Last month, The Financial Post published an article in the Comment section that caused quite a stir in the SR&ED tax credit community. In Too Much Support for Small R&D, John Lester discusses his belief that the, “35% enhanced Scientific Research and Experimental Development credit available to smaller firms fails to deliver a net benefit to society”. He also explains:
Many in the industry agree that although the system is definitely not perfect. That being said, it shouldn’t necessarily be changed to make it more difficult for smaller firms. Bringing the SR&ED benefits percentage down for small and medium-sized businesses jeopardizes their chance of survival, which is a scary thought. These kinds of businesses are extremely important to the Canadian economy. In one Statcan summary, it was mentioned that SMEs account for 54.2% of the GDP. The SR&ED program puts dollars back into the pockets of these smaller companies that may rely on benefits to continue producing products.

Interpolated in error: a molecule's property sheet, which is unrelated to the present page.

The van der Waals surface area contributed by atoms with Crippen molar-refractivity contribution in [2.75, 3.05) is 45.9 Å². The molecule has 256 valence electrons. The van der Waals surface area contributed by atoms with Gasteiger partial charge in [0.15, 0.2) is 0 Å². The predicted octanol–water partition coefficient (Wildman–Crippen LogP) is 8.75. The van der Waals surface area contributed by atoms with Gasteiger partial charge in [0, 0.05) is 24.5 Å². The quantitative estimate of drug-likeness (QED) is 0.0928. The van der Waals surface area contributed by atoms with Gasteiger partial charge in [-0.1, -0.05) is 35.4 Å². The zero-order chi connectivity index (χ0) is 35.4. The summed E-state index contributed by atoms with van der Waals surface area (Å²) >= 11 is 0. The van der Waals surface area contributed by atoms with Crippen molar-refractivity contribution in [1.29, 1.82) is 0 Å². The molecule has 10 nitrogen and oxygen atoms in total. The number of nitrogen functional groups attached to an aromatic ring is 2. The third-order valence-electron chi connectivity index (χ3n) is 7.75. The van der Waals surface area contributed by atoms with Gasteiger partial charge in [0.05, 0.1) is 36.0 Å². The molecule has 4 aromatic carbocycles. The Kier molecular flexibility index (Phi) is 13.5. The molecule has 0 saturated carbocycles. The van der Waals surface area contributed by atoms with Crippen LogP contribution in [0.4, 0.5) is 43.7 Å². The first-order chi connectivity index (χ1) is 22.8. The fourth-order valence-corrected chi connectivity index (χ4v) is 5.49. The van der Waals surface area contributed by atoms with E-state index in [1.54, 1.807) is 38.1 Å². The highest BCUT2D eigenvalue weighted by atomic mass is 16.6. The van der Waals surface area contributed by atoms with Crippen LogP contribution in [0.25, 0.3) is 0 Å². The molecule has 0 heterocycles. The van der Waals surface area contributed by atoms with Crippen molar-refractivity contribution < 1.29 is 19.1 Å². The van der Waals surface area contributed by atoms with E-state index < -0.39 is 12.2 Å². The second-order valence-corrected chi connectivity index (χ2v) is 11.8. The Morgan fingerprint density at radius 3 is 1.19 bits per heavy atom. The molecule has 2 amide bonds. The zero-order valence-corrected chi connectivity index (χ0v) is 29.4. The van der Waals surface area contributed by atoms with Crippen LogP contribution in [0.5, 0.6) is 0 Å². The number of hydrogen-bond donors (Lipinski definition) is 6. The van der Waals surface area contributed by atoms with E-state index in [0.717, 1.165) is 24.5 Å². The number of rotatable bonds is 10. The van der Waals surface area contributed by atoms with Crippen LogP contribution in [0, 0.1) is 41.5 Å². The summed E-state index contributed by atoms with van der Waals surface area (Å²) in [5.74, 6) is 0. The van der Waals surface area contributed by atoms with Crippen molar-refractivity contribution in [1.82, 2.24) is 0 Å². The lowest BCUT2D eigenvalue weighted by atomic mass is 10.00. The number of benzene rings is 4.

SMEs also tend to serve niche sectors of industry that are not generally covered by large industry. These niches could suffer greatly with the loss of tax credits for their R&D activities. It has been said that the program supports small business because they create core economic infrastructure, employ local people and are themselves parts of local communities in a broader sense.
Everyone knows that the SR&ED program (like most programs), is not perfect. It is ever in the process of change and adjustment. However, taking a benefit away from a sector that may need it most is not necessarily the answer and may lead to greater consequences on the whole than simply saving a few dollars.